These chicks’ survival is about half of what it was in the 1980s, Tyl has found in her research.
“We saw on average during our recent study 23% of poults surviving their first four weeks of life,” Tyl said. “And back in the 80s, that was closer to 46%.”
That’s why researchers are focusing their time this year on studying the habitat turkeys need to nest successfully and that also provides broods with quality forage.
In February, Tyl and her collaborators at Mizzou captured and marked 51 hens with GPS transmitters in Putnam County in northern Missouri.
About 80% of the hens had a “nest attempt” that reach the incubation period, meaning that the hen laid a full clutch of eggs and began sitting on them, Tyl said. Unfortunately, only about 21% of nests successfully hatched, which was a lower nesting success rate than they observed during a study of turkey productivity from 2014 to 2018.
The researchers weren’t just monitoring the hens.
The team also marked and tracked nest predators during the spring to estimate how many were in the area. For the larger predators, such as coyotes, bobcats, and foxes, they used trail cameras and scent stations to lure the predators to the camera traps.
They also surveyed the abundance of vegetation and arthropods around the nest sites, as well as collected temperature and precipitation data using weather stations deployed across the study area.
“It was a busy field season for our research team,” Tyl said. “They are currently sorting through photos from the trail cameras, identifying arthropods, and preparing for the start of the next field season.”
On a basic level, the researchers know that hens need a forest that isn’t too overgrown or mature — but the hens also can’t survive in an open field that would leave them vulnerable to predators, Tyl said.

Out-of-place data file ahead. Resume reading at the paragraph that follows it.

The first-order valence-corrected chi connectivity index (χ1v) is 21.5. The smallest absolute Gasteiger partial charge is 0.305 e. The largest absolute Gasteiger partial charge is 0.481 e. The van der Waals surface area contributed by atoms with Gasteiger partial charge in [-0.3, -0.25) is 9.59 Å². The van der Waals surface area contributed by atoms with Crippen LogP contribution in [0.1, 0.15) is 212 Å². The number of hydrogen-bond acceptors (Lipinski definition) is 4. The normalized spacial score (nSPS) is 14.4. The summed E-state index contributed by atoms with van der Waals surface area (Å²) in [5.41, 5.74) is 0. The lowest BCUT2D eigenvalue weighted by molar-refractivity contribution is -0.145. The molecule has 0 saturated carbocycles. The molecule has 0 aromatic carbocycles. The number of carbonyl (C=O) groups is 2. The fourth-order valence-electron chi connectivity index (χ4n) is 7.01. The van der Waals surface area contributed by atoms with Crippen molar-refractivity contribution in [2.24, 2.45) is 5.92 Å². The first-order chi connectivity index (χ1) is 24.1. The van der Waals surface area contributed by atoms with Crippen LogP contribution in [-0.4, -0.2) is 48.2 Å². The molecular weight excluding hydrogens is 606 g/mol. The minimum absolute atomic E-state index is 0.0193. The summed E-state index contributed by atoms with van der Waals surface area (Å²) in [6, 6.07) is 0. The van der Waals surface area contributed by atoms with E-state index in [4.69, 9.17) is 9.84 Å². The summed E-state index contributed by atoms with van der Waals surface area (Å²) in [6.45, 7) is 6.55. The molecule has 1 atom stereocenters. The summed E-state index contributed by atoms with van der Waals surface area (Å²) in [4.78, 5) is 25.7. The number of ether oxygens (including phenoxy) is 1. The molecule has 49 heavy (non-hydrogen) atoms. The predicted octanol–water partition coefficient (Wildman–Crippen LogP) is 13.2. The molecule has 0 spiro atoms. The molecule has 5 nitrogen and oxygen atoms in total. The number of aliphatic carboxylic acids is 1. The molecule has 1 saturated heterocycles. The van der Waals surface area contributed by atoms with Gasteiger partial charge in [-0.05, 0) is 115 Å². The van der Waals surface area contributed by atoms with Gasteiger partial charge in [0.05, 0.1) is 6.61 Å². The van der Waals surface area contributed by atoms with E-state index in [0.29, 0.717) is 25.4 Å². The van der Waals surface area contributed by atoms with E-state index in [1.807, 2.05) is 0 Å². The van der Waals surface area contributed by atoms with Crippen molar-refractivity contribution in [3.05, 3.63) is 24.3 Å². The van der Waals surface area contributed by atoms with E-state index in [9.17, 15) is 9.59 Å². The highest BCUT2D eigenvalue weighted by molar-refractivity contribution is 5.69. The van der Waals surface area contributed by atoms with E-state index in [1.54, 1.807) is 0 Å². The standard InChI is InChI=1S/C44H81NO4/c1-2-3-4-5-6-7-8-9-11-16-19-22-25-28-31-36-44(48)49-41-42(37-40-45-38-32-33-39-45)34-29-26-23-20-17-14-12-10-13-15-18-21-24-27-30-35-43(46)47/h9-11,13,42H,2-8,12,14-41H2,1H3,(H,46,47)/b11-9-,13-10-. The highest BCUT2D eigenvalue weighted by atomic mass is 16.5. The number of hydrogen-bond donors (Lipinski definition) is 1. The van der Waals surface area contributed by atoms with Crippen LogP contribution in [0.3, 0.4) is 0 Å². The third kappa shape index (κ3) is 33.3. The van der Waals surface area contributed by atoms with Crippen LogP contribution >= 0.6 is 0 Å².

Some of the best ways to improve nesting and brood-rearing habitat, she said, is planting native warm-season grasses and wildflowers, prescribed burning, edge feathering, timber stand improvement, and woodland restoration.
A common question that Tyl gets is why the department doesn’t just put a pause on hunting turkeys, particularly hens. But that alone won’t solve the problem, she said.
The fall harvest rate in Missouri is actually lower than it was in the 1980s, she said, when about 4% of hens were removed during the fall seasons. Recently it was closer to 1%. According to their projections, even if Missouri eliminated that one percent of hens that are hunted over five years, the state would still see a decline in the turkey population. It’s all about protecting the young turkeys, conservationists say.
It’s also about the work that Leutwiler and Motchan are doing to get people interested in learning more about wild turkeys.
At the end of the hike, Leutwiler used a tool to make the turkey gobble sounds, and the children laughed and made him do it over and over again.
“Conservation is really, really amazing,” Leutwiler said, as people began heading home. “We almost lost our turkeys. We almost lost our whitetail deer. We almost lost our river otter and beaver. All of them are thriving today.”
This article by Rebecca Rivas is published from The Missouri Independent through a Creative Commons license.